"I'm looking forward to the opportunity to build on our economic relationship and also our friendship," Harper told Luo Zhaohui.
However, less than a block from the red brick building, Wang Bingwu of Toronto stood outside, holding a simple white placard that read, in all-caps lettering: "PM Mr. Harper, please help to free my brother."
Dr. Wang Bingzhang, considered by many the founder of the overseas pro-democracy movement in China, has been in a Beijing prison since 2002, serving a life sentence for trying to foster democracy in China from abroad.
Wang, who studied in Canada and received his doctorate in pathology from Montreal's McGill University, was abducted by Chinese agents while on a trip to Vietnam. He was convicted in a secret trial that the organization, Amnesty International, says did not meet international standards for a fair trial.
Since then, Wang's relatives in Canada have made it their business to campaign for his release. But so far, they have been unsuccessful, amid growing worry that the 66-year-old's health is in steady decline.
"I'm here to ask our prime minister, Mr. Harper, to promise our family to bring up the issue of my brother's case when he goes to China early in November," Wang said.
"I'm here to get his help, that's why I'm here."
Wang said he delivered a hard copy and email version of a letter to Harper's office on Thursday, but had yet to receive a response.
Harper's spokesman Jason MacDonald said Friday night that Wang's case was known to the government.
"The promotion of human rights is an integral part of Canada's foreign policy," he said.
"And these issues have been raised in the context of our open and frank relationship with China."
Harper made no mention of human rights in a press release that announced his trip, nor did he speak to any human rights issue during the four minutes that photographers spent in his office with the Chinese ambassador.
That's not unusual. Most analysts say that while it is important for Western leaders to raise human rights issues with Chinese leaders, doing so in a way that allows for some saving of face might actually bring long-term results — perhaps the freeing of prisoners.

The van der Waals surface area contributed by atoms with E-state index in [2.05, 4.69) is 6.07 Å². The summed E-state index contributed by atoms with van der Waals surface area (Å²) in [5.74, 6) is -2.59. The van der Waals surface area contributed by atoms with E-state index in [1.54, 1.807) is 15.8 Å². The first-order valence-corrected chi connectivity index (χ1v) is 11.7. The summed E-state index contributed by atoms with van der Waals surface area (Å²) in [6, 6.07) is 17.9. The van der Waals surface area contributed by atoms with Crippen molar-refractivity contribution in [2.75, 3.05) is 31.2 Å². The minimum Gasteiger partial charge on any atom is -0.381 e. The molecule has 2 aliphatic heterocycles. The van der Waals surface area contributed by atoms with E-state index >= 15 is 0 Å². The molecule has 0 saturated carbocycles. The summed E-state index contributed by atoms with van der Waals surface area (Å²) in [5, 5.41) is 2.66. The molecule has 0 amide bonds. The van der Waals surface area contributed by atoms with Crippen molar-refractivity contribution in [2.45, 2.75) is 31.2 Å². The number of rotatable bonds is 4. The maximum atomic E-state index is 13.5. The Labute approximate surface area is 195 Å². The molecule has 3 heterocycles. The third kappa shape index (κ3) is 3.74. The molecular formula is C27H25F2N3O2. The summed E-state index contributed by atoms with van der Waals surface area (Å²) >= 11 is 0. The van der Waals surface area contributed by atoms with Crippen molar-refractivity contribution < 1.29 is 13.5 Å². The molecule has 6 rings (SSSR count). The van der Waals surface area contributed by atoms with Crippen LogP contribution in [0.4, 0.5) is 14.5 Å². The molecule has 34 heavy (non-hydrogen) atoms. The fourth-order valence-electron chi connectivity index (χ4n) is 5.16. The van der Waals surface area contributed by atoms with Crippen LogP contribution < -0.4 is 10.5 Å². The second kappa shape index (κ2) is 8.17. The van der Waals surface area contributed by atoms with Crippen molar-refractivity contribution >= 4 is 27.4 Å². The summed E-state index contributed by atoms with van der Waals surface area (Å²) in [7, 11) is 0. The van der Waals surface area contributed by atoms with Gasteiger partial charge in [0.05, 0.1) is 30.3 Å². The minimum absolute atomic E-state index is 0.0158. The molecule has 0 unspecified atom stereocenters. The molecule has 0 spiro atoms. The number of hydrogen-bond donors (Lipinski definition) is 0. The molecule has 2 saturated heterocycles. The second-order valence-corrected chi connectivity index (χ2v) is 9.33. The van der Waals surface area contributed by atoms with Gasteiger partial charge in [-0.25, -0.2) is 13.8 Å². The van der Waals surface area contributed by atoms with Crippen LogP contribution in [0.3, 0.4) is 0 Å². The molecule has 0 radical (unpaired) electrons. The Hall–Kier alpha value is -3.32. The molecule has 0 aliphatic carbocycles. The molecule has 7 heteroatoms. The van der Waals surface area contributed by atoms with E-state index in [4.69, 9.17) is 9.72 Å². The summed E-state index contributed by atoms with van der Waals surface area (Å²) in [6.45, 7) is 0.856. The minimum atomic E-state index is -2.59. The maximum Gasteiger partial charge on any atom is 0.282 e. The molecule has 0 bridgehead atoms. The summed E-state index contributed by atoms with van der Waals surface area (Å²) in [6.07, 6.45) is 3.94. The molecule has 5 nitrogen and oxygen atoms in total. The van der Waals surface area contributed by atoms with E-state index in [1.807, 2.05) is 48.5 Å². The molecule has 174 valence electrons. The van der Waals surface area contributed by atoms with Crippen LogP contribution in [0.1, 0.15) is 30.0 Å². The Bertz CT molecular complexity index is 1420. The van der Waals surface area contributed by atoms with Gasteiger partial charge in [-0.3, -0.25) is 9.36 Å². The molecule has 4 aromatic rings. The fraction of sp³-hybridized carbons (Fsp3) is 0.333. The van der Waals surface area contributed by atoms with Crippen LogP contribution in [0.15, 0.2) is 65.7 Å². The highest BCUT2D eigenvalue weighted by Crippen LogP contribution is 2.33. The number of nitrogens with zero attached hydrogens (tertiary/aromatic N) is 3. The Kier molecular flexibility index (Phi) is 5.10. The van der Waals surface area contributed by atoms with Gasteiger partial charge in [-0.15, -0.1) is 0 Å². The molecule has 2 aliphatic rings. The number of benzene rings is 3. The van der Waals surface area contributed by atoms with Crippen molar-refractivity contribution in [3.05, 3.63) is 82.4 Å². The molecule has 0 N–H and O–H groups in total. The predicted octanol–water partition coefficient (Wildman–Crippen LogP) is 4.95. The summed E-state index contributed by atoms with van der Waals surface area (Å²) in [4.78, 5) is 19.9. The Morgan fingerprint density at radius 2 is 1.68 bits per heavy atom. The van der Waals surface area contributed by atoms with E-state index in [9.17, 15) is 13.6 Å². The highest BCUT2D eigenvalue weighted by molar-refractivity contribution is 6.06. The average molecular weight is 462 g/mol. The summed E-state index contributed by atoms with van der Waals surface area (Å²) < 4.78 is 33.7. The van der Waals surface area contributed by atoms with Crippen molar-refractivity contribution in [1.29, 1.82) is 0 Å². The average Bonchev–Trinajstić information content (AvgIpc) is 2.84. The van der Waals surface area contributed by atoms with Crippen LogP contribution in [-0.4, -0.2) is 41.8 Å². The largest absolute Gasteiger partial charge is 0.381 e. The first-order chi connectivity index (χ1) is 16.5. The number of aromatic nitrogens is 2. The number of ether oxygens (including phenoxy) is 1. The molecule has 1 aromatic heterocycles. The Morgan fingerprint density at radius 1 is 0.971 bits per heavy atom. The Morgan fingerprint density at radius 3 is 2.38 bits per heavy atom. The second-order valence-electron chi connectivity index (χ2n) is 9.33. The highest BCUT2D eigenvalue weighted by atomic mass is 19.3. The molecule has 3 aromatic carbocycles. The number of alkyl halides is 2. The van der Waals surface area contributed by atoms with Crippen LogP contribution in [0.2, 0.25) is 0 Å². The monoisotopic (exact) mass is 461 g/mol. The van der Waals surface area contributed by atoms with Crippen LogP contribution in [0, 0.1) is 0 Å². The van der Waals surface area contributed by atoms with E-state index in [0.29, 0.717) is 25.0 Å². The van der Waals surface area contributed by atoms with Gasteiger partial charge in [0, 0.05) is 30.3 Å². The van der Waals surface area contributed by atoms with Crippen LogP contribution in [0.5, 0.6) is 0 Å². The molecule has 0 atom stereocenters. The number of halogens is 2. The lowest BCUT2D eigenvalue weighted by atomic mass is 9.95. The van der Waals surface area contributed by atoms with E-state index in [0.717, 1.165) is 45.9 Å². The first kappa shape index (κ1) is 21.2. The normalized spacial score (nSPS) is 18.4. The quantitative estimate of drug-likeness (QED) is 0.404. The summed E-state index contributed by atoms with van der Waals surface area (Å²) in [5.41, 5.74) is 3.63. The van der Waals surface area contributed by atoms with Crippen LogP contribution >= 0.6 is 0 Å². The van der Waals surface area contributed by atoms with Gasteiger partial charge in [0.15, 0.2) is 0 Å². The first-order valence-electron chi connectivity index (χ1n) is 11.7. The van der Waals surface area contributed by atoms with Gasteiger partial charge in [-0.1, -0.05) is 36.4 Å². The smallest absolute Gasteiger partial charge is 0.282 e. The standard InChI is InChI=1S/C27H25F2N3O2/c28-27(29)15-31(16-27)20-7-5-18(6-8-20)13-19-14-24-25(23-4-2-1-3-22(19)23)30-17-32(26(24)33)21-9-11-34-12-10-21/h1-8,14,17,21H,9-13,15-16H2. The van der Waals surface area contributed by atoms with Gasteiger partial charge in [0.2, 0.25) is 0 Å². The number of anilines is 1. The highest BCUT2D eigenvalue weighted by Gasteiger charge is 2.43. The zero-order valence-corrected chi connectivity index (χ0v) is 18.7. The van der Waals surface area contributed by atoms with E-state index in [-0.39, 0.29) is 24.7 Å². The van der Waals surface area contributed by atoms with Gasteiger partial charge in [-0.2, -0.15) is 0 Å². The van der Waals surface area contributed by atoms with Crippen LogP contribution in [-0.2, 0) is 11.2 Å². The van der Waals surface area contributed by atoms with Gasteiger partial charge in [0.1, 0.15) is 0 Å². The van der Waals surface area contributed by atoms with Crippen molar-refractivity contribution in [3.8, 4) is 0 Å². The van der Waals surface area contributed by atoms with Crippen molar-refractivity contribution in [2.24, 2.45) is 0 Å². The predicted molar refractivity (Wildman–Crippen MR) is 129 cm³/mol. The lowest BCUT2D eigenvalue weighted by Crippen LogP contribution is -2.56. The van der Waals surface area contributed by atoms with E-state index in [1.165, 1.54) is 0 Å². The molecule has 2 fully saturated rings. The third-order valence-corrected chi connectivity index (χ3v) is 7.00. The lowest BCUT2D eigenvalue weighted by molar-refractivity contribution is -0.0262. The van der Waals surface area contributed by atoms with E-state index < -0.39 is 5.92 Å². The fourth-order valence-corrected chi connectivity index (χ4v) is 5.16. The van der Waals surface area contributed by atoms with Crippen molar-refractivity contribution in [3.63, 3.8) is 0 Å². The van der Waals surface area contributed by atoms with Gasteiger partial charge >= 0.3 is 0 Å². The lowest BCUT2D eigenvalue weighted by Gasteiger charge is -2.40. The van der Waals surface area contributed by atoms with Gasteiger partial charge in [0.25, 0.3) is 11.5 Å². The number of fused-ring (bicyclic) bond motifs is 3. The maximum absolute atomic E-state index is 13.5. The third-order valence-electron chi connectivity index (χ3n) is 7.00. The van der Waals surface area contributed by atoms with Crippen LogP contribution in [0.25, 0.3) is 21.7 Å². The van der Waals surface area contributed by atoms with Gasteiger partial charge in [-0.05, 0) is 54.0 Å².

The Chinese don't take kindly to public lecturing, a lesson Harper has already learned. In 2006, he said Canada wouldn't sell out its values to the "almighty dollar" and be cowed from raising human rights with Chinese leaders.
The next three years of Sino-Canadian relations went into the deep freeze before Harper's first visit. The prime minister also felt the heat from powerful movers in shakers in the Canadian business community who had staked much on the government helping open doors for them in China.
Since then, Harper has made deepening economic relations with China a key plank in his economic platform. Harper wants to diversity markets for Canadian oil and gas away from the United States, which has delayed approval of the Keystone XL pipeline.
Wang understands all of that, but nonetheless hopes the plight of people like his brother isn't ignored.
"That's exactly why I'm here," he said.
"When the government of Canada is making deals with the Chinese government, they should keep in mind, many, many people are suffering in jail because of their views, because of their actions, activities and pro-democracy and human rights activities, my brother included."
Wang's isn't the only such case on Harper's plate when he departs Ottawa next week.
In August, China arrested a Canadian couple who owned a coffee shop in Beijing. Kevin Garratt, 54, and Julia Dawn Garratt, 53, who were openly Christian, face spying charges.
Earlier this year, Wang's 24-year-old daughter Ti-Anna made an impassioned plea to China at the United Nations Human Rights Council to release her father and all other prisoners of conscience. Chinese delegates tried unsuccessfully to silence her intervention.
Wang said Friday he last saw his brother in February but was denied a visa this past August to travel to China to visit him.
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